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Crisis (IPC Phase 3) is expected to persist in the Far North, which has been more affected by flooding, and in the landlocked eastern areas of the country, which are more exposed to rising food prices, where poor host households and internally displaced people (IDPs) have poor harvests and low-income sources. However, Stressed (IPC Phase 2) food insecurity is expected in the calmer southwestern and central areas, where current harvests are average.
Conflict and insecurity remain key factors in acute food insecurity due to the long-term decline in agricultural and economic productivity. However, conflict levels have decreased from last year, allowing for a relative improvement in typical livelihood activities. Additionally, favorable rainfall in most of the country has led to average to above-average harvests for most households, except those in flood-affected areas, where armed groups are active or where there is a high presence of IDPs.
Despite some positive trends, livelihood recovery remains limited. Deteriorating road networks, insecurity, and high fuel prices contribute to poor market supply and food prices in landlocked areas. Additionally, localized flooding has caused crop losses in the Vakaga and Ouham prefectures. Food assistance needs are expected to increase from February to May 2023 as poor households deplete their food stocks and food prices begin to rise seasonally, especially in areas most affected by flooding and insecurity.
Flooding occurred in the northwestern part of the country between July and September because of slightly to moderately above-average rainfall compared to the 1991-2020 period. According to the United Nations Office for the Coordination of Humanitarian Affairs (OCHA), the floods affected 104,000 people, including 29 percent of the population in the northern prefecture of Vakaga and 21 percent in the Kabo sub-prefecture (in the Ouham prefecture). Crop damage was particularly severe in the Vakaga prefecture, where 17,689 ha of crops were destroyed. In addition to the flooding, the intensity of the rains caused the road network to deteriorate, making it difficult to move goods internally, provide humanitarian assistance, and import goods from Cameroon.
The security situation has remained relatively calm since the beginning of 2022 compared to last year. Military clashes and attacks on civilians have decreased considerably, probably because of the increased offensive by the regular armed forces and their partners and the redeployment of security forces to some regions of the country. Between January and September 30, 2022, 179 security incidents were recorded, compared to 498 during the same period in 2021, according to Armed Conflict Location & Event Data Project (ACLED) data. Over the same period, fatalities decreased by about 37 percent in 2022 compared to 2021. This has contributed to a 28-percent decrease in the number of IDPs between December 2021 and September 2022.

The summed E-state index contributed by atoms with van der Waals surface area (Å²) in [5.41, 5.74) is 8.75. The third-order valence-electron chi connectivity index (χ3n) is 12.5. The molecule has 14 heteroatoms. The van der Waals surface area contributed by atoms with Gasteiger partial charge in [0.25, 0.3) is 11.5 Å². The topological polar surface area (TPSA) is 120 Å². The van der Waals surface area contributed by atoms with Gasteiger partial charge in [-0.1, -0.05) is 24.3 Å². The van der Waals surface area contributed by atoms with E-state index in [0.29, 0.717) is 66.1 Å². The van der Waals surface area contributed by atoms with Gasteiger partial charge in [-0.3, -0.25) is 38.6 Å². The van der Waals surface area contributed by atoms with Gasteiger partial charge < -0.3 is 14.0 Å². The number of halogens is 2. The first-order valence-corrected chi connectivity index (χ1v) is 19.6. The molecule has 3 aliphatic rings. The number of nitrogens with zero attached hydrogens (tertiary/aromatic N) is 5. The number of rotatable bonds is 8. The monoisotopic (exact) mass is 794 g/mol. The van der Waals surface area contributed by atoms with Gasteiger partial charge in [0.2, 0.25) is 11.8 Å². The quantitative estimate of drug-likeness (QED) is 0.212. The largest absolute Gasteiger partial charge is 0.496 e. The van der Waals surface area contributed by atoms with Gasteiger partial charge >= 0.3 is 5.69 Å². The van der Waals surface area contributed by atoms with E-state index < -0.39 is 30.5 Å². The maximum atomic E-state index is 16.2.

Nevertheless, the security environment remains precarious for civilians and along some roads. Looting and robberies were reported in the regions of Haute-Kotto, Ouham-Pende, Basse-Kotto, Haut-Mbomou, Mbomou, Ouham, and Bamingui-Bangoran. Explosive devices noted in the west and northwest continue to impede the movement and supply of markets, access to fields, and delivery of humanitarian assistance. Additionally, the destruction of crops in fields related to transhumance movements is marked by tensions and violent clashes between herders and farmers, as well as clashes between armed groups and herders with looting or attempted looting of livestock. These clashes are more frequent in the western (Ouham and Ouham-Pende), central (Bamingui-Bangoran and Basse-Kotto), and eastern (Mbomou and Haute-Kotto) prefectures.
Agricultural activities were generally good, except for recurring constraints on access to seeds for production, localized restrictions on-field access, and crop diseases, especially in the Nana-Gribizi and Kemo prefectures. According to the WFP Emergency Food Security Assessment (EFSA) survey conducted in August/September 2022, approximately 68 percent of households reported that the current harvest would be average or above average. The primary source of food for rural households is self-production and gathering and collecting forest and wildlife products such as caterpillars, wild yams, bushmeat, and greens (cassava leaves and Gnetum africanum). Poor rural households derive most of their income from selling crops (groundnuts and cassava), leafy vegetables and other gathered and wildlife products, mineral extraction, and wood and charcoal along the main roads and near urban centers. However, due to their landlocked region and the high cost of transportation, buyers from cities are unwilling to pay them reasonable prices, so the income generated is low compared to normal.